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World Humanitarian Summit: New Thinking, Old Feuds

This week’s WHS promises wide-ranging consultations and a break with convention in order to find solutions fast, but with some high-profile absences – from MSF to Syria and the Saudis – just effective how can it be?

Written by Alessandria Masi Published on Read time Approx. 6 minutes
United Nations security personnel, left and Turkish armed forces officers, right, attend a flag raising ceremony, marking the opening of business at the World Humanitarian Summit, in Istanbul, on Saturday, May 21, 2016. AP/Lefteris Pitarakis

THE ROAD TO this week’s World Humanitarian Summit (WHS) is paved with good intentions. Humanitarian crises are a global problem and, for a solution to be effective, everyone must be held accountable. WHS’s core goal is to bring all humanitarian players, big and small, rich and poor, together so that they can hash out the much-needed reforms in order to help a world where 125 million people will need humanitarian assistance to get by in 2016.

It’s a lofty yet altruistic undertaking, especially if one considers that there are tens of thousands of groups with a vested interest in the humanitarian field with needs as diverse as they are numerous. The conference’s open-ended structure and the notable names missing from the roster of participants mean the summit alone may not be enough to transform the global-aid sphere from one that means well to one that can actually do good.

After three years of consultations with some 27,000 people across 153 countries, the United Nations concluded that the international humanitarian system needed a major overhaul. The U.N. announced the first World Humanitarian Summit, a three-day humanitarian bonanza that has turned into something akin to a Crisis-Con. At least 5,000 stakeholders, world leaders, nongovernmental organizations, private-sector companies and aid agencies will attend the summit in Istanbul to discuss and (hopefully) commit to the U.N.’s five main “core responsibilities”: preventing and ending conflict; respecting the rules of war; leaving no one behind on the sustainable development agenda; working more effectively to end need; and investing in humanity.

“The summit is a way of saying, ‘Let’s come together, let’s really understand how we can work better, let’s make commitments for the future,’” Stephen O’Brien, the under-secretary-general for humanitarian affairs, told the U.N News Centre. “With lots of heads of government, heads of state coming, many, many countries represented, that will drive forward our agenda for the next few years.”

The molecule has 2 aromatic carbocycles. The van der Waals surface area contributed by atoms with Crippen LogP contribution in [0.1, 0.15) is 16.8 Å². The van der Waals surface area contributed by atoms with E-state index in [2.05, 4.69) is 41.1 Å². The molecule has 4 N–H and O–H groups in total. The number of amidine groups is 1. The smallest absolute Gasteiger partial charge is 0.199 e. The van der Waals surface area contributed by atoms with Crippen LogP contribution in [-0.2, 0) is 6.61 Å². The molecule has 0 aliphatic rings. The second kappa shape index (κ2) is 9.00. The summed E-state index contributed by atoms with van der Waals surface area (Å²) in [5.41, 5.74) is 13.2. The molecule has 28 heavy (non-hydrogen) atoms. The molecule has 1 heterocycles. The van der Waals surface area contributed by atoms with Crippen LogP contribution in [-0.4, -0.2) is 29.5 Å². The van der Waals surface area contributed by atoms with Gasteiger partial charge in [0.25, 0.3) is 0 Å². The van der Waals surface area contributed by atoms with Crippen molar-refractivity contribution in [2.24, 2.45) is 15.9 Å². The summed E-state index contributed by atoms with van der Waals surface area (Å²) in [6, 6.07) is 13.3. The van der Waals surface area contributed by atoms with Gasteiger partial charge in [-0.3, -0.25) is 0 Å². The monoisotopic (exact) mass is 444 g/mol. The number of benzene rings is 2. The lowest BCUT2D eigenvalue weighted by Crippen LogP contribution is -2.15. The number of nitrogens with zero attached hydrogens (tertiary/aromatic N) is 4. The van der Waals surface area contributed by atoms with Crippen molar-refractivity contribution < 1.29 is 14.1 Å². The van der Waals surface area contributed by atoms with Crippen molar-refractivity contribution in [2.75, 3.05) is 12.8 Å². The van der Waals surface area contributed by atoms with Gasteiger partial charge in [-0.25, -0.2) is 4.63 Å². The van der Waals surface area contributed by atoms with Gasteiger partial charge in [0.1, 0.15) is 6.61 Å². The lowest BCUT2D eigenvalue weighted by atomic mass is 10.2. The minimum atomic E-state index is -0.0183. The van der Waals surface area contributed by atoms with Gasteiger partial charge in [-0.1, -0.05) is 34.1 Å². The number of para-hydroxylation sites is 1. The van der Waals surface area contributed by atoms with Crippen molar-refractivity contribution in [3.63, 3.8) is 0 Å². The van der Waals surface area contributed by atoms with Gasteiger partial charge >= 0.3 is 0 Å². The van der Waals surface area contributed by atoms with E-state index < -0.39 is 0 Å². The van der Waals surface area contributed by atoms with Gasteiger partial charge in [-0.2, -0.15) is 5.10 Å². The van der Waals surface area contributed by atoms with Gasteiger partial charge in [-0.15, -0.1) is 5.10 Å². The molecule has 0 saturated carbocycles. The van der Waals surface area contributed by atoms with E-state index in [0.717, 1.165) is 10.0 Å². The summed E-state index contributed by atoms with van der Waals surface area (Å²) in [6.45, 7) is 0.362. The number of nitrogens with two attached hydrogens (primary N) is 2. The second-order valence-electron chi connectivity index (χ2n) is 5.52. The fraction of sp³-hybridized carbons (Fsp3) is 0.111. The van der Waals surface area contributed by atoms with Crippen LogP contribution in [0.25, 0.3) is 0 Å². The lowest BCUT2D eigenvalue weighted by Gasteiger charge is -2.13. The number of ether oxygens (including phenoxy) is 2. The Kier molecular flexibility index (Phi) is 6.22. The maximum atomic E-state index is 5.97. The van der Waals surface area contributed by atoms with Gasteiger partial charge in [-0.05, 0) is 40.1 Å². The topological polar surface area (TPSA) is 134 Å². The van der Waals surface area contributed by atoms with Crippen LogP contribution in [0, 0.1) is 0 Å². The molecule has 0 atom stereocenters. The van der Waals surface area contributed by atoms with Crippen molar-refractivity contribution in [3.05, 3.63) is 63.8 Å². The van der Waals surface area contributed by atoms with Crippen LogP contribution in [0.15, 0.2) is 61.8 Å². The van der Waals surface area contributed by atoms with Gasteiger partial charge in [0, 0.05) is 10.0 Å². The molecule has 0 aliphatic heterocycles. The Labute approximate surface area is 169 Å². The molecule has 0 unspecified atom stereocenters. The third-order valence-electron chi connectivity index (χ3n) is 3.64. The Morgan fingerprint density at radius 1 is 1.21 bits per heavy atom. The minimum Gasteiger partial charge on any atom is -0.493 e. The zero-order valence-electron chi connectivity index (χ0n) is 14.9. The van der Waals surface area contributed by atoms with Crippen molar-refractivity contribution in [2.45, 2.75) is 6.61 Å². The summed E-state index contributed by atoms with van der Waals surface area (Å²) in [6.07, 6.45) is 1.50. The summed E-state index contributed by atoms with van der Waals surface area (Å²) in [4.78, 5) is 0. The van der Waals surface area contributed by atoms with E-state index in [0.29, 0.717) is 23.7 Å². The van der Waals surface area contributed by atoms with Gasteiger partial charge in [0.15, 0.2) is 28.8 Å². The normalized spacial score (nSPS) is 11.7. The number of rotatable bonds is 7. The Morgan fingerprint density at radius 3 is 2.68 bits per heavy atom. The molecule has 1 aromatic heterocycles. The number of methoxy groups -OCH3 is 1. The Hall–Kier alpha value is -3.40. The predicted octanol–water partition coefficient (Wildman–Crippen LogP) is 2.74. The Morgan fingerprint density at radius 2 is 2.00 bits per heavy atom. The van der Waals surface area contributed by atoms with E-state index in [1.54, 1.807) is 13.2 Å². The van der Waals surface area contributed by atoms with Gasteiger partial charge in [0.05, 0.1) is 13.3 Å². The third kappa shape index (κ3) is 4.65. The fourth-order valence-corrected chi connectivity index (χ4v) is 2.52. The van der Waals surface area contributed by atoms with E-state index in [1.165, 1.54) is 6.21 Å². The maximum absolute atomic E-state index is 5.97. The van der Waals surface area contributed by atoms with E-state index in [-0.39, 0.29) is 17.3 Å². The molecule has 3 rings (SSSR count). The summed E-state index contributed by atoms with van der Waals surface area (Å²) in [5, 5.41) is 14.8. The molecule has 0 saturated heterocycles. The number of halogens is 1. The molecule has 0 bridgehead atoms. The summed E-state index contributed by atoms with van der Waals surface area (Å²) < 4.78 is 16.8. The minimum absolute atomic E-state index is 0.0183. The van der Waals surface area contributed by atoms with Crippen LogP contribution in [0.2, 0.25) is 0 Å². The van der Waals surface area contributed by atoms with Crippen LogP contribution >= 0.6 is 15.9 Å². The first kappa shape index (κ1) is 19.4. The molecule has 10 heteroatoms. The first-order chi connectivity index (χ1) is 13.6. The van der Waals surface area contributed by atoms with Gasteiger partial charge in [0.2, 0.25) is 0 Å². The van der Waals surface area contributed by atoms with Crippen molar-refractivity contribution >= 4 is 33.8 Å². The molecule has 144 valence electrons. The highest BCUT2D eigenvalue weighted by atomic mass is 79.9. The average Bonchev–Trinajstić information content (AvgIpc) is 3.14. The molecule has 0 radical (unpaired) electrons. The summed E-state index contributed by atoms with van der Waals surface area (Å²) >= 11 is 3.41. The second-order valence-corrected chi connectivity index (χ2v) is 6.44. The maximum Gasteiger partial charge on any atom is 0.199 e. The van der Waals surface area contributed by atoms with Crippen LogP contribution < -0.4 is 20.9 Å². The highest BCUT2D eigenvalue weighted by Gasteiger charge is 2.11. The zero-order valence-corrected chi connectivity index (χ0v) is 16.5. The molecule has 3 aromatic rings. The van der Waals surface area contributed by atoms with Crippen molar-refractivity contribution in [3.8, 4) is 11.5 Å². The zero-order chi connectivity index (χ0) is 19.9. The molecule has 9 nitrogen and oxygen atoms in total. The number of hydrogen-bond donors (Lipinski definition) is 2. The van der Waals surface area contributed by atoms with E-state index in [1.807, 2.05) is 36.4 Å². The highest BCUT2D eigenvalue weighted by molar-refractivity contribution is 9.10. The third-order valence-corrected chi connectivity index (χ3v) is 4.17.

The WHS agenda is split between high-level roundtables on topics including political leadership to end crises, addressing forced displacement and humanitarian financing; special sessions on topics including Islamic social finance, migrants and humanitarian action and risk and vulnerability analysis; and a number of stakeholder-hosted side events.

A Summit Announcement Plenary will be held on the final day, where U.N. Secretary-General Ban Ki-moon hopes that state leaders and major stakeholders will vow to increase their efforts “to end conflict, alleviate suffering, and reduce risk and vulnerability,” and pledge their commitment to the core responsibilities.

On paper, the WHS seems like just what the doctor ordered in our modern, suffering global society. Today, a humanitarian crisis can be the result of anything from political conflicts and drawn-out wars to crippling poverty and devastating natural disasters. And they are happening at a record pace. Between 2008 and 2014, 184 million people have been displaced by natural disasters, the equivalent to one person a second. In 2014, 60 million people fled their homes due to conflict and violence.

“The summit’s success will come down to whether key players – states, large U.N. agencies and NGOs – can muster the courage to make serious commitments and live up to them,” Sara Pantuliano, the managing director at the Overseas Development Institute, told Devex.

Bring Your Own Policy

The U.N.’s mold for international summits has always adhered to roughly the same structure. They are often the culmination of closed-door negotiations that lasted several years where majority stakeholders reached a consensus and outlined a plan for the future. But WHS has an all-new summit structure.

Unlike previous U.N. summits, heads of state and government delegations are not the focal point, and they are not solely responsible for outlining or leading the conversations. Stakeholders with even just a remote involvement in the global humanitarian infrastructure have been invited to have their say, including all 193 U.N. member states.

The WHS format allows aid organizations, heads of state and private sector companies to arrive in Istanbul armed with their own agendas, and many have already issued statements outlining their individual commitments and areas of need.